The government has thrown its weight behind electric and driverless vehicles by announcing a £400m fund to establish a network of charging points across the UK.
An additional £100m will go to a Plug-In-Car grant, which reduces the price consumers pay for brand new electric and hybrid vehicles, and £40m to charging point research and development.
Mr Hammond failed to announce expected regulatory changes necessary for wider testing of driverless cars on UK roads, opting to enthusiastically back more easily-attainable electric car infrastructure.
“There is perhaps no technology as symbolic of the revolution gathering pace around us as driverless vehicles. I know Jeremy Clarkson doesn’t like them but there are many other good reasons to pursue this,” he joked.
“So, today we step up our support for it. Sorry Jeremy, but definitely not the first time you’ve been snubbed by Hammond and May.
“Our future vehicles will be driverless, but they’ll be electric first, and that’s a change that needs to come as soon as possible.”
While experts hail the many benefits driverless cars could bring, obstacles must be overcome before they can become commonplace on our roads. Much of the UK lacks the infrastructure required for self-driving cars to navigate, while public unease and fear over the potential impact on the jobs of human drivers remain.
The law will also be clarified to ensure employees who charge their electric vehicles at work will avoid a benefit-in-kind charge from next year, the Chancellor added.
Officials estimate that the driverless car sector will be worth £28bn to the economy by 2035 and could support 27,000 jobs, which Mr Hammond claimed could help the UK “lead the next industrial revolution” in an interview last week.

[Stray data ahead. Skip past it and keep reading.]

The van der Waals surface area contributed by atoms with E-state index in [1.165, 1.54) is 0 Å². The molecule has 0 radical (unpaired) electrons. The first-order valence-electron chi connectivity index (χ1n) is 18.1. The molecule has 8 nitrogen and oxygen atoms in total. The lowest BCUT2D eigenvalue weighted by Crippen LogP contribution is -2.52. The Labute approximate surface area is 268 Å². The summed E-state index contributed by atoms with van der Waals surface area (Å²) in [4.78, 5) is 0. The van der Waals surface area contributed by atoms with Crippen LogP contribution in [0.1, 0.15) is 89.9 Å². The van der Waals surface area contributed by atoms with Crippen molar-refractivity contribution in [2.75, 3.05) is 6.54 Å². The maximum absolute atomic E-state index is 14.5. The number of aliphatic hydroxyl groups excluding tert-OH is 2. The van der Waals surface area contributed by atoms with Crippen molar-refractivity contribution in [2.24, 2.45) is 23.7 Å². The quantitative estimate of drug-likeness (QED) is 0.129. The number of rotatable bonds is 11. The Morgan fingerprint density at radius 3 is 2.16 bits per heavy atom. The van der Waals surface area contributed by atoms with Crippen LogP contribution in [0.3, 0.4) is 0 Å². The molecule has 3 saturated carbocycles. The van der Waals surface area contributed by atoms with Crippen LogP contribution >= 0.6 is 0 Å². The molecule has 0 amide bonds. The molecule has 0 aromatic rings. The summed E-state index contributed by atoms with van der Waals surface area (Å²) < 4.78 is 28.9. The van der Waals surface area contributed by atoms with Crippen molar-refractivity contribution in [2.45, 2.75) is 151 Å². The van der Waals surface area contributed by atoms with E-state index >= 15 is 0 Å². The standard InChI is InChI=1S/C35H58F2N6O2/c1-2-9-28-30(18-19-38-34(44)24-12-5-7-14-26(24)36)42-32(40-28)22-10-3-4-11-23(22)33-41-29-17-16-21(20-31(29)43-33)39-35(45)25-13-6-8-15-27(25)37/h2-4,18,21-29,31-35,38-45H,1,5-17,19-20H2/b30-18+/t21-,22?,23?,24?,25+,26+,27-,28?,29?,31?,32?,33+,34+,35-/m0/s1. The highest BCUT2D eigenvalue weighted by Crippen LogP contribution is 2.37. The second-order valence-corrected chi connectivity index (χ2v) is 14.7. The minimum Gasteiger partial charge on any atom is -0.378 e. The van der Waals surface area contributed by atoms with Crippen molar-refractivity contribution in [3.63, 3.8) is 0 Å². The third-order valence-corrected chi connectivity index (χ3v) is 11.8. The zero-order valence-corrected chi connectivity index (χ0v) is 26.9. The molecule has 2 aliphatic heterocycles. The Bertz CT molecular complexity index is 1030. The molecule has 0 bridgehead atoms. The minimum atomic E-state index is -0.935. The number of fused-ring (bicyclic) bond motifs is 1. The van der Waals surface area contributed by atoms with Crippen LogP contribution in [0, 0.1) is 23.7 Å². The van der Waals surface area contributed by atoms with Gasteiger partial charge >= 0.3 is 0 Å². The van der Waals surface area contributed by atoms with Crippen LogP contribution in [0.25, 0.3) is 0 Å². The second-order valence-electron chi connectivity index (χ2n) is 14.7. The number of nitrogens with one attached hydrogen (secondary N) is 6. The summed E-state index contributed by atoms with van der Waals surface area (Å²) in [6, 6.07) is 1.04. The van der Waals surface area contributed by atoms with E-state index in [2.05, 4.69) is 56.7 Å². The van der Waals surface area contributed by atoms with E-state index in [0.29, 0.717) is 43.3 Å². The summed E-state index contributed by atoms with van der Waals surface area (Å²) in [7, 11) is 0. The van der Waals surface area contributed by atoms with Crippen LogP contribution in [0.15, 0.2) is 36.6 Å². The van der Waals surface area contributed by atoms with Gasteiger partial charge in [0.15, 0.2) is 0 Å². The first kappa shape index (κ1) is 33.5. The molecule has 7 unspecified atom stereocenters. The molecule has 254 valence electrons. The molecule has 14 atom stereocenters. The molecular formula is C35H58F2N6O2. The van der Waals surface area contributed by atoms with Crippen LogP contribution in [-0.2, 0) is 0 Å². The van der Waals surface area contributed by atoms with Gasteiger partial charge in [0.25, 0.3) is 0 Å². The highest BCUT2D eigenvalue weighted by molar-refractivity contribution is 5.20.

New diesel vehicles which fail to meet the latest real-world emissions standards will incur a rise in vehicle excise duty from April 2018, but a widely-expected fuel duty hike did not materialise.
Non-conforming diesel cars will by pushed up by a tax band, while company car tax will increase from 3 per cent to 4 per cent.
“Drivers buying a new car will be able to avoid this charge as soon as manufacturers bring forward the next-generation cleaner diesels that we all want to see,” he added. The hike will not affect van or lorry drivers.
The levy will be pumped into a new £220m Clean Air Fund to clamp down on pollution and improve air quality.
The government recently ruled that insurance laws must be adapted to cover injuries to all parties in accidents involving automated vehicles. The new framework would give victims “quick and easy access to compensation,” Transport Secretary Chris Grayling said.
A BRIEF HISTORY OF DRIVERLESS CARSGoogle’s Waymo project made history earlier this month by testing its driverless cars on public roads with no one behind the wheel, but the history of autonomous vehicles stretches back centuries.
Leonardo da Vinci wrote detailed plans for a robotic cart capable of powering itself in the 1400s, and Norman Bel Geddes exhibited an early automated car at the 1938 World’s Fair exposition.
John McCarthy, a computing expert credited as one of the forefounders of artificial intelligence, wrote an essay entitled ‘Computer Controlled Cars’ in 1969, decades before Knight Rider’s David Hasselhoff cruised the streets of LA in talking AI-powered car KITT during the ’80s.
Advances in AI and tracking technology enabled a new wave of self-driving vehicles in the mid 2000s, spearheaded by Google but also encompassing ride-hailing app Uber’s plans for a driverless fleet of cars and Tesla’s incorporation of full self-driving hardware into all of its vehicles produced from October 2016 onwards.